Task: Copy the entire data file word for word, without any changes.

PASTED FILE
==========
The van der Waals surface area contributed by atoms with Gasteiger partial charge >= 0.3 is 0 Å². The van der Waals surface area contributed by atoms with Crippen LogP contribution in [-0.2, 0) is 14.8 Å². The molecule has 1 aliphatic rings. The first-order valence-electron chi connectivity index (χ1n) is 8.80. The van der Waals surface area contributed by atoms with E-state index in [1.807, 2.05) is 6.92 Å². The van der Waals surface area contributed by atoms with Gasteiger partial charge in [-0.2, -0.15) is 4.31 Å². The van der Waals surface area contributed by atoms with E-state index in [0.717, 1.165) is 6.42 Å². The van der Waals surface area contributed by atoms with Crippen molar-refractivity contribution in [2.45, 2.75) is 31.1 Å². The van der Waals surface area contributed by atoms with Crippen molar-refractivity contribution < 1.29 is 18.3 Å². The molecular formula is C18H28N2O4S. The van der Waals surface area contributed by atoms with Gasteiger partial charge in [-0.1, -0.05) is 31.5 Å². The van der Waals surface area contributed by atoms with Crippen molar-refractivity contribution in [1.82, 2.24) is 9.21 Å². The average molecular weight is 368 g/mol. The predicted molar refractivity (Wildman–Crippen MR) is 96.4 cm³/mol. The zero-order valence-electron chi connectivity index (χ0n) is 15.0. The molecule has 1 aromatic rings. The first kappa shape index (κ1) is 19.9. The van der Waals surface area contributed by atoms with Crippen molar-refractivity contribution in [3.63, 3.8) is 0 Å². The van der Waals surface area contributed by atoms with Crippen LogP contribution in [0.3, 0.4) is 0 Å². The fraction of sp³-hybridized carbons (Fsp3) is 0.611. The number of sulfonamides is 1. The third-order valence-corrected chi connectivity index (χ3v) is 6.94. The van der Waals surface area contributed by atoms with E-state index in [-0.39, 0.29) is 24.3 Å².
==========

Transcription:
The van der Waals surface area contributed by atoms with Gasteiger partial charge >= 0.3 is 0 Å². The van der Waals surface area contributed by atoms with Crippen LogP contribution in [-0.2, 0) is 14.8 Å². The molecule has 1 aliphatic rings. The first-order valence-electron chi connectivity index (χ1n) is 8.80. The van der Waals surface area contributed by atoms with E-state index in [1.807, 2.05) is 6.92 Å². The van der Waals surface area contributed by atoms with Gasteiger partial charge in [-0.2, -0.15) is 4.31 Å². The van der Waals surface area contributed by atoms with E-state index in [0.717, 1.165) is 6.42 Å². The van der Waals surface area contributed by atoms with Crippen molar-refractivity contribution in [2.45, 2.75) is 31.1 Å². The van der Waals surface area contributed by atoms with Crippen molar-refractivity contribution < 1.29 is 18.3 Å². The molecular formula is C18H28N2O4S. The van der Waals surface area contributed by atoms with Gasteiger partial charge in [-0.1, -0.05) is 31.5 Å². The van der Waals surface area contributed by atoms with Crippen molar-refractivity contribution in [1.82, 2.24) is 9.21 Å². The average molecular weight is 368 g/mol. The predicted molar refractivity (Wildman–Crippen MR) is 96.4 cm³/mol. The zero-order valence-electron chi connectivity index (χ0n) is 15.0. The molecule has 1 aromatic rings. The first kappa shape index (κ1) is 19.9. The van der Waals surface area contributed by atoms with Crippen molar-refractivity contribution in [3.63, 3.8) is 0 Å². The van der Waals surface area contributed by atoms with Crippen LogP contribution in [0.3, 0.4) is 0 Å². The fraction of sp³-hybridized carbons (Fsp3) is 0.611. The number of sulfonamides is 1. The third-order valence-corrected chi connectivity index (χ3v) is 6.94. The van der Waals surface area contributed by atoms with E-state index in [-0.39, 0.29) is 24.3 Å².